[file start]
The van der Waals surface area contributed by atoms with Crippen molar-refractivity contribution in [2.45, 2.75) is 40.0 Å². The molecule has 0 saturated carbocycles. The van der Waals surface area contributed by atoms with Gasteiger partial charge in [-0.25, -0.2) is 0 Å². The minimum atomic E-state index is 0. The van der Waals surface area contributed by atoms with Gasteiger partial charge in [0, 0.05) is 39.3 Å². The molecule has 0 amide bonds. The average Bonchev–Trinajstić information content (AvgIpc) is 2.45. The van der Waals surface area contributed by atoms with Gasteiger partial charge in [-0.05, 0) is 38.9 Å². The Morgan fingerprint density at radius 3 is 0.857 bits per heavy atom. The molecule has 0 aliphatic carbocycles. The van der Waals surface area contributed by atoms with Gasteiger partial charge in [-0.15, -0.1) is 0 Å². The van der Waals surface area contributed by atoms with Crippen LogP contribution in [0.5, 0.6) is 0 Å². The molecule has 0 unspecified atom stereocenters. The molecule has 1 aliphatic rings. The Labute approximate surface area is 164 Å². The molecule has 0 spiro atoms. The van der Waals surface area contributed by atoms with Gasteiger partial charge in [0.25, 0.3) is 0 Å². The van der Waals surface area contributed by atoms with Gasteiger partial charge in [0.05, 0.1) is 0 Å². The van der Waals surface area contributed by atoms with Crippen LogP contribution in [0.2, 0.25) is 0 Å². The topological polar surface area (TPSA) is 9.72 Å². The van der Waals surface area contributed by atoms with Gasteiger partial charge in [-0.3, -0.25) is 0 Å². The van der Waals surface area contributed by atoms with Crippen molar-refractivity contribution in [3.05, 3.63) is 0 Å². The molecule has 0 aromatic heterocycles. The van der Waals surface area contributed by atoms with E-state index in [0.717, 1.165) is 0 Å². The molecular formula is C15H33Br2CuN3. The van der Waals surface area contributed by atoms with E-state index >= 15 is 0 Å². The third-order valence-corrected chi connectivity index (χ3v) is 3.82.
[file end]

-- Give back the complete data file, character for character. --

The van der Waals surface area contributed by atoms with Crippen molar-refractivity contribution in [2.45, 2.75) is 40.0 Å². The molecule has 0 saturated carbocycles. The van der Waals surface area contributed by atoms with Gasteiger partial charge in [-0.25, -0.2) is 0 Å². The minimum atomic E-state index is 0. The van der Waals surface area contributed by atoms with Gasteiger partial charge in [0, 0.05) is 39.3 Å². The molecule has 0 amide bonds. The average Bonchev–Trinajstić information content (AvgIpc) is 2.45. The van der Waals surface area contributed by atoms with Gasteiger partial charge in [-0.05, 0) is 38.9 Å². The Morgan fingerprint density at radius 3 is 0.857 bits per heavy atom. The molecule has 0 aliphatic carbocycles. The van der Waals surface area contributed by atoms with Gasteiger partial charge in [-0.15, -0.1) is 0 Å². The van der Waals surface area contributed by atoms with Crippen LogP contribution in [0.5, 0.6) is 0 Å². The molecule has 0 unspecified atom stereocenters. The molecule has 1 aliphatic rings. The Labute approximate surface area is 164 Å². The molecule has 0 spiro atoms. The van der Waals surface area contributed by atoms with Gasteiger partial charge in [0.25, 0.3) is 0 Å². The van der Waals surface area contributed by atoms with Gasteiger partial charge in [0.05, 0.1) is 0 Å². The van der Waals surface area contributed by atoms with Crippen LogP contribution in [0.2, 0.25) is 0 Å². The topological polar surface area (TPSA) is 9.72 Å². The van der Waals surface area contributed by atoms with Gasteiger partial charge in [-0.3, -0.25) is 0 Å². The van der Waals surface area contributed by atoms with Crippen molar-refractivity contribution in [3.05, 3.63) is 0 Å². The molecule has 0 aromatic heterocycles. The van der Waals surface area contributed by atoms with E-state index in [0.717, 1.165) is 0 Å². The molecular formula is C15H33Br2CuN3. The van der Waals surface area contributed by atoms with E-state index >= 15 is 0 Å². The third-order valence-corrected chi connectivity index (χ3v) is 3.82.